This year saw the Supreme Court handing down rulings with far-reaching consequences. In the same measure the Legislature has enacted statute breaking new ground. I can foresee that even more challenging, trying and intricate questions will come before the court this coming year and in the years ahead, even as our Legislature forges ahead with game-changing legislation.
In all this, there are assumptions about the human person, human nature and what a “good life” in an organized community should be. These are intensely philosophical questions — but without clear answers, no matter that they may be subject to revision later on — the law remains blind, clueless and rudderless.
Answering questions of this sort is the task of a Graduate School of Law. It is my good fortune to have had the honor to invite some of the most respected persons in the field of legal and juridical academia. They form our professorial corps, and I have absolutely no doubt that they lead our students through exciting and at the same time involved explorations far below the surface of the terrain on which law schools tread. After all, a Graduate School of Law is not and should not be a continuation of law school.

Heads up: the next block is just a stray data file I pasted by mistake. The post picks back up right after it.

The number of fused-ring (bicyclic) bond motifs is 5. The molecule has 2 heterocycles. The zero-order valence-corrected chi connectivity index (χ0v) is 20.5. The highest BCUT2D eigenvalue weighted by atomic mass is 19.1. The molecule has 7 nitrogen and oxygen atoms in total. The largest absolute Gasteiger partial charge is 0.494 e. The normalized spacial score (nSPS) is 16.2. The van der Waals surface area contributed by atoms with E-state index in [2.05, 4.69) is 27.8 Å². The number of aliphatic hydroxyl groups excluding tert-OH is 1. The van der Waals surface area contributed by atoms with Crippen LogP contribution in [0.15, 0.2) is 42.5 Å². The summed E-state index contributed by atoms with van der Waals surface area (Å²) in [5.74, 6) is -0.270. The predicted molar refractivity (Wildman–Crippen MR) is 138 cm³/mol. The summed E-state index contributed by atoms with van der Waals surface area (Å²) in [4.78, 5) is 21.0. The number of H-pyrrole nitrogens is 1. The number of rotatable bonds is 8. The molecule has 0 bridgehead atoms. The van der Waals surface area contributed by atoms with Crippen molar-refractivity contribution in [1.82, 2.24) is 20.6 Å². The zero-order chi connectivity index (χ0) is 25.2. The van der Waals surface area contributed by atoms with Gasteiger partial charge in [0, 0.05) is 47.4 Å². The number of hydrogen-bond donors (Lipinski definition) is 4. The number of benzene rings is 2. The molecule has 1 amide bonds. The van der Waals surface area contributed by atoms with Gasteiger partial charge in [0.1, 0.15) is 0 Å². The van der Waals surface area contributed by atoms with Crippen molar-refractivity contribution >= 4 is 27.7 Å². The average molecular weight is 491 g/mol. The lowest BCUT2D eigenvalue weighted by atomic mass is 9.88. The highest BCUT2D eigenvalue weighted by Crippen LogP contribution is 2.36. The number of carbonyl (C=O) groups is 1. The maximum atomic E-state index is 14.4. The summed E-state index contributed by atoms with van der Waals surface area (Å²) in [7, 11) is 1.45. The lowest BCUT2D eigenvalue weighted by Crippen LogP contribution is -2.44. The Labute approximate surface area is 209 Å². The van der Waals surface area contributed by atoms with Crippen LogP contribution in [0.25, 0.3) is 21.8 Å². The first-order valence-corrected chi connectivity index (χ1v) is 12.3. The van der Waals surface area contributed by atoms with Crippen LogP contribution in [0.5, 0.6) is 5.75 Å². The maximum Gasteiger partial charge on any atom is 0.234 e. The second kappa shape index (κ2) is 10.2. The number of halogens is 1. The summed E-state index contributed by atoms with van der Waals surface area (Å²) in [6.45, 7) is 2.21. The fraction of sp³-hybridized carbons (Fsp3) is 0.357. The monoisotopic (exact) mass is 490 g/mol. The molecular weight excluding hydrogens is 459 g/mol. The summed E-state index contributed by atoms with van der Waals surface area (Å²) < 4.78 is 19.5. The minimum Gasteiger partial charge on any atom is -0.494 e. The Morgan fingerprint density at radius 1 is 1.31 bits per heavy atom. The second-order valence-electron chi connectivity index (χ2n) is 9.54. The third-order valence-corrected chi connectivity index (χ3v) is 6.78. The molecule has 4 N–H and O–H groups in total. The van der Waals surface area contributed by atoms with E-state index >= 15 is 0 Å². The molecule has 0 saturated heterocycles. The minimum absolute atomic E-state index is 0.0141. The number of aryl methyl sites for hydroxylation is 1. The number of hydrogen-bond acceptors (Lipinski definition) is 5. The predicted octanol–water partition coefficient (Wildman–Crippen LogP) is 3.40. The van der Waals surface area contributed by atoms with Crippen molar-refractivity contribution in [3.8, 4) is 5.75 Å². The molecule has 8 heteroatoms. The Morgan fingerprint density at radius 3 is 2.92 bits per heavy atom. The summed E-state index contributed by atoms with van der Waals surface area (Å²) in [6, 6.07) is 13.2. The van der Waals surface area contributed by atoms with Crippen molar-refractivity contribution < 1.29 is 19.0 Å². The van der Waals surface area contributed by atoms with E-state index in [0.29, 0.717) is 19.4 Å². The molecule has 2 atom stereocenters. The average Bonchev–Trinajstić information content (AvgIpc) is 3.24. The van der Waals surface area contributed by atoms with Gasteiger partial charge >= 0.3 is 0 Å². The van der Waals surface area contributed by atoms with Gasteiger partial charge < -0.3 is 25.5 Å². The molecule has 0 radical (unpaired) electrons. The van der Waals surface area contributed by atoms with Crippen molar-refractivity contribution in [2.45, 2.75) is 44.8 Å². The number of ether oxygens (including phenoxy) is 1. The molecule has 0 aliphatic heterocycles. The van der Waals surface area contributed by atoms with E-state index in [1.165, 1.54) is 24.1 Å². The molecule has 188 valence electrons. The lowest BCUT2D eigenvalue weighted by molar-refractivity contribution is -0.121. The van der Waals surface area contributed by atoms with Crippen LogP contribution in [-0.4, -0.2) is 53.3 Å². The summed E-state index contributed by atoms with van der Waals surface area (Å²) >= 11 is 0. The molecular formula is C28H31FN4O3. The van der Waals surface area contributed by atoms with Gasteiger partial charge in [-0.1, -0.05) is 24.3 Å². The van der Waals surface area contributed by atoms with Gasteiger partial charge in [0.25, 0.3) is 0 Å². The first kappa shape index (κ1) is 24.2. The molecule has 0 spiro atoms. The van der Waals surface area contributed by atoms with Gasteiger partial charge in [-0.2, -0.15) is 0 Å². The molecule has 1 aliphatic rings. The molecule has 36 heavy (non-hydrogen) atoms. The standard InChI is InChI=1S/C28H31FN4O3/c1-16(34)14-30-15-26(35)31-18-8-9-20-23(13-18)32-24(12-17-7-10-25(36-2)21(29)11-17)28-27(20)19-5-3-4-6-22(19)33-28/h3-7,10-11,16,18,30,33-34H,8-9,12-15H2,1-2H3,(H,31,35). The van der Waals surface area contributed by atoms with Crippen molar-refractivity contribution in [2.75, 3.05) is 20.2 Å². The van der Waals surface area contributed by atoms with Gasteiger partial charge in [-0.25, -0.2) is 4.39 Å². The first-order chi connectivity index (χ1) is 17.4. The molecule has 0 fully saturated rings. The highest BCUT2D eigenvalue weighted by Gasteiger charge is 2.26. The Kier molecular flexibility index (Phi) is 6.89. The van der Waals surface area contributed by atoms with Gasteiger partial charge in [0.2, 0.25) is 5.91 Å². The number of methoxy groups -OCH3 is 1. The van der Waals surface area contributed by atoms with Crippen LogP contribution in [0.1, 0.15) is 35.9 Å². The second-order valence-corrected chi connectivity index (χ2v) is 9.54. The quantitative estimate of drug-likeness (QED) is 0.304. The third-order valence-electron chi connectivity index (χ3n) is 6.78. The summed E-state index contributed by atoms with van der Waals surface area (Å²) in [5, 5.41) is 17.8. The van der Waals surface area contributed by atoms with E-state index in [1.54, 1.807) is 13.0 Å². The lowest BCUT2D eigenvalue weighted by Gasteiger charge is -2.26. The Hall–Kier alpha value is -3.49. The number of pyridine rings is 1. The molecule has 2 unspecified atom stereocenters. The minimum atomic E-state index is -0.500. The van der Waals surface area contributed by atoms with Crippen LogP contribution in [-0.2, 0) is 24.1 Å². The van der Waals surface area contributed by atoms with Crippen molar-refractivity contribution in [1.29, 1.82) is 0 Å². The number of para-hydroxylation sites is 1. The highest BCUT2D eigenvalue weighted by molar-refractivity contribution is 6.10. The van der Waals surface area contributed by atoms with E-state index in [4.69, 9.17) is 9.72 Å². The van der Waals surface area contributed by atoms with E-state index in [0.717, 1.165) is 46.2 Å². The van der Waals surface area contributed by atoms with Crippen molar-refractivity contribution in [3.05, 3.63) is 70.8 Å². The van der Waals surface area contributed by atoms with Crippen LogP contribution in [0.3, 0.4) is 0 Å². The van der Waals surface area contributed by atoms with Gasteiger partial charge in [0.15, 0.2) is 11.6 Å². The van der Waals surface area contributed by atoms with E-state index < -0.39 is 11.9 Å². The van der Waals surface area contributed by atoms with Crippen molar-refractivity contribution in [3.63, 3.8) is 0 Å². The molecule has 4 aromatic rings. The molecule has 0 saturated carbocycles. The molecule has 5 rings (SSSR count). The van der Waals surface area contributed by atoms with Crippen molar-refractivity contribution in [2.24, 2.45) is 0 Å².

But because we keep ever before us our Benedictine heritage, our Graduate School of Law strives to serve the Church. For us, this is not some adventitious concern. It is at the heart of our existence. This year, therefore, we have commenced a new specialization in our Master of Legal Studies and Master of Laws program — Canon Law. We are also extremely pleased to graduate our first batch of priests who have completed the Master of Legal Studies, utriusque juris course.
Light in the darkness — that is who Benedict was. That is what ever Benedictine monastery is. Ora et Labora — without frills, without fanfare. That too best characterizes our Graduate School of Law.
That in all things, God may be glorified.
Fr. Ranhilio C. Aquino, PhD, JD, JSD
Dean, Graduate School of Law